While the early studies on resveratrol and heart disease were based on studies on tissue cultures or animal models, there is now direct clinical evidence from research in humans that resveratrol improves biomarkers linked to cardiovascular disease.
A study published in 2012 in the journal Clinical hemorheology and Microcirculation by researchers in Hungary described a double-blind placebo-controlled trial of resveratrol among a group of people with diagnosed cardiovascular disease (2).
The trial involved 40 patients who had survived a heart attack. Half the patients received a resveratrol supplement daily, while the other half received a placebo.
After three months, the researchers found that the patients taking resveratrol had better ventricle function and lower LDL cholesterol compared to the placebo group.
Resveratrol has been studied as a preventative agent against cancer. Due to the powerful antioxidant effects of resveratrol, it’s attracted much attention for the possibility of using it to prevent cancer.
There’s a strong correlation between increased fruit and vegetable intake and decreased rates of cancer, and antioxidants like resveratrol that are found in these foods are a leading hypothesis for why (3).
Resveratrol in particular has attracted attention thanks to a raft of studies in the last few decades drawing attention to its ability to target specific cellular signalling pathways needed for cancer to initiate.
One landmark paper published in the prestigious journal Science detailed the ability of resveratrol to block the development of precancerous growths in mice (4).
This inspired a slew of follow-up research, which has turned into clinical trials in humans that are ongoing.
A review published in 2015 by researchers at the University of Wisconsin details some of the challenges that researchers continue to grapple with as they strive to move towards using resveratrol in clinical practice (5). Solid data is still forthcoming, but resveratrol shows a lot of promise when it comes to preventing cancer, and it could end up being a mainstay in cancer prevention in the future if ongoing research turns out well.
Resveratrol may help preserve cognitive function as you get older. While heart disease and cancer are the two most lethal forms of disease, Alzheimer’s disease—a form of progressive cognitive decline—comes in at number six (6).
Emerging evidence suggests that resveratrol could protect your brain as well as your body from the ravages of aging. One study in mice, published in the journal Frontiers in Aging Neuroscience, used a mouse model to show that resveratrol can preserve cognitive function in aging (7).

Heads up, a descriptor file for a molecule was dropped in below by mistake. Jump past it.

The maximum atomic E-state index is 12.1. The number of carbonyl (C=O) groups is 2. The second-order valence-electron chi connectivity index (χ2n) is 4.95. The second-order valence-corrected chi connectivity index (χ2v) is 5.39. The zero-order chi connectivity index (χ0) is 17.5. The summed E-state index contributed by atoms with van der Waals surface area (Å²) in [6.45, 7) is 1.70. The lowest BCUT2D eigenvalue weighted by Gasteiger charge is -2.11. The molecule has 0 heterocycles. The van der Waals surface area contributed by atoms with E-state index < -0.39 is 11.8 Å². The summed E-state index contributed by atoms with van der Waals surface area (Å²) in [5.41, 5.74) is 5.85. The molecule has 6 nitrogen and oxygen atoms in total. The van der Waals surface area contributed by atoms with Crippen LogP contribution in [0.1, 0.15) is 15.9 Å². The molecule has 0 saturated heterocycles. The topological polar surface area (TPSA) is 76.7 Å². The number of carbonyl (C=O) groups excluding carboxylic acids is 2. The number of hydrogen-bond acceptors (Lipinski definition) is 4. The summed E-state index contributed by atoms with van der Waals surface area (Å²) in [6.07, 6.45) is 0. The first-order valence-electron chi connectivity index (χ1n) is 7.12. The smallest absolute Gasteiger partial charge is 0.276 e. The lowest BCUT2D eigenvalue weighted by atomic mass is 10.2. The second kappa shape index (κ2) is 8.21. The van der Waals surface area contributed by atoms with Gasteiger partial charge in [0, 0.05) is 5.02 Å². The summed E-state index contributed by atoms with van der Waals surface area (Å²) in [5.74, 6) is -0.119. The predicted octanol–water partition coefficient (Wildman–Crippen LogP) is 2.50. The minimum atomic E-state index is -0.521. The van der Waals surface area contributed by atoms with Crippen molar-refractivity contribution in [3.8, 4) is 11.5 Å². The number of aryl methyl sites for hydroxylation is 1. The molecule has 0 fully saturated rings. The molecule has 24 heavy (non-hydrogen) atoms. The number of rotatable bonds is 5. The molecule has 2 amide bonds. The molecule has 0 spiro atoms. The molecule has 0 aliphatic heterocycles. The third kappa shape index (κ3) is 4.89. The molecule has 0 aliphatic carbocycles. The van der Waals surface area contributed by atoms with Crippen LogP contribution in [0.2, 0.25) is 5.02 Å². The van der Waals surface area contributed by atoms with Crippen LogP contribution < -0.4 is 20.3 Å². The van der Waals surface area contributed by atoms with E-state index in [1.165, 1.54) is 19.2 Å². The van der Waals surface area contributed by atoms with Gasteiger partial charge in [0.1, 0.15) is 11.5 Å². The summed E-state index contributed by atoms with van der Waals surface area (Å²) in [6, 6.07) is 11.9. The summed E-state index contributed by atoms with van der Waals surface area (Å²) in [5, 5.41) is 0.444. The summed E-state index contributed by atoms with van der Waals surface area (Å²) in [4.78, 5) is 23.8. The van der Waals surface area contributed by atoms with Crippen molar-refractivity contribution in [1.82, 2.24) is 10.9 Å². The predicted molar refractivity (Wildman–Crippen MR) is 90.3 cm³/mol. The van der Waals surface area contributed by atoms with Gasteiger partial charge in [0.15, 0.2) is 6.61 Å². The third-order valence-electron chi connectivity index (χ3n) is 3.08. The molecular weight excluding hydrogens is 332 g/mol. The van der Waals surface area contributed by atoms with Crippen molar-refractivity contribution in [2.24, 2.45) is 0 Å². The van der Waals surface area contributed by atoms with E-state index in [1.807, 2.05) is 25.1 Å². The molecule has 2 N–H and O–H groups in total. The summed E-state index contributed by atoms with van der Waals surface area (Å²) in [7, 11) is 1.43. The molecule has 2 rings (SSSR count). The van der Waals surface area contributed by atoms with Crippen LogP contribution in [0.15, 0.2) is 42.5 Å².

The researchers showed that aging mice given resveratrol performed better in a maze puzzle than control mice, and moreover, the resveratrol was associated with a decrease in abnormal changes in the brain.
Research in humans published in 2010 in the American Journal of Clinical Nutrition showed that even a single dose of resveratrol can increase blood flow during a cognitive task (8). Additionally, this effect was dose-dependent: higher doses created greater amounts of blood flow.
Resveratrol can reduce systemic inflammation. In addition to the antioxidant benefits of resveratrol, many scientists think that the health benefits of this supplement may be attributable, in part, to its anti-inflammatory effects.
Other popular antioxidants, like green tea extract, show similar anti-inflammatory properties as well. Research published in the British Journal of Pharmacology demonstrated that resveratrol reduces systemic inflammation in rats with colitis (9).
There is even some research in rabbits suggesting that resveratrol could reduce inflammation-related damage in osteoarthritis (10).
Resveratrol, being a naturally-occurring compound, appears to be tolerated quite well.
Animal studies attempting to establish levels of toxicity have use extremely high levels of resveratrol for weeks at a time (equivalent to a full-sized human consuming an entire bottle of resveratrol pills every day) with no apparent ill effects (11).
Studies in humans have used dose of up to 5000 mg at a single time with no apparent ill effects, though prolonged doses of 1000 mg or more for over a months have been associated with mild gastrointestinal effects like bloating and diarrhea.
Because resveratrol inhibits platelet aggregation (which is part of its benefit for heart disease), it could interact with prescription blood thinners like warfarin, so people on these kinds of prescription medications should talk to their doctor first before they use resveratrol.
Clinical research into resveratrol has been all over the board with regards to dosage. Studies have explored daily doses ranging from 10 mg to 5000 mg, but there are no clear guidelines for optimal dosage yet (12).
There may not be one optimal dose―the right amount for heart health might be different than the right amount for the cognitive protection benefits.
The Linus Pauling Institute notes that doses as low as 10 mg have been beneficial, but most studies that have found benefits have used doses of 100 to 500 mg per day (13). It may be advantageous to spread this out over multiple doses throughout the day.
Resveratrol is one of the most promising supplements for longevity and health. It may offer protective effects against some of the most common and most deadly chronic diseases: cancer, heart disease, and cognitive decline.
The evidence for resveratrol is still emerging, so we don’t yet know what the optimal dosage is, but beneficial effects have been found at the 100 to 500 mg per day dosage level.
As far as side effects, resveratrol appears to be very well-tolerated. Mild gastrointestinal symptoms are the only reported side effects, and it is not toxic even at very high doses.
The only exception is for people who take blood thinners like warfarin—they should talk to their doctor before taking resveratrol.
Among antioxidant supplements for improving your long-term health, resveratrol is one of the most promising options.
Its safety, efficacy, and the incredible amount of research into its possible benefit make a strong case for taking this supplement for long-term well-being.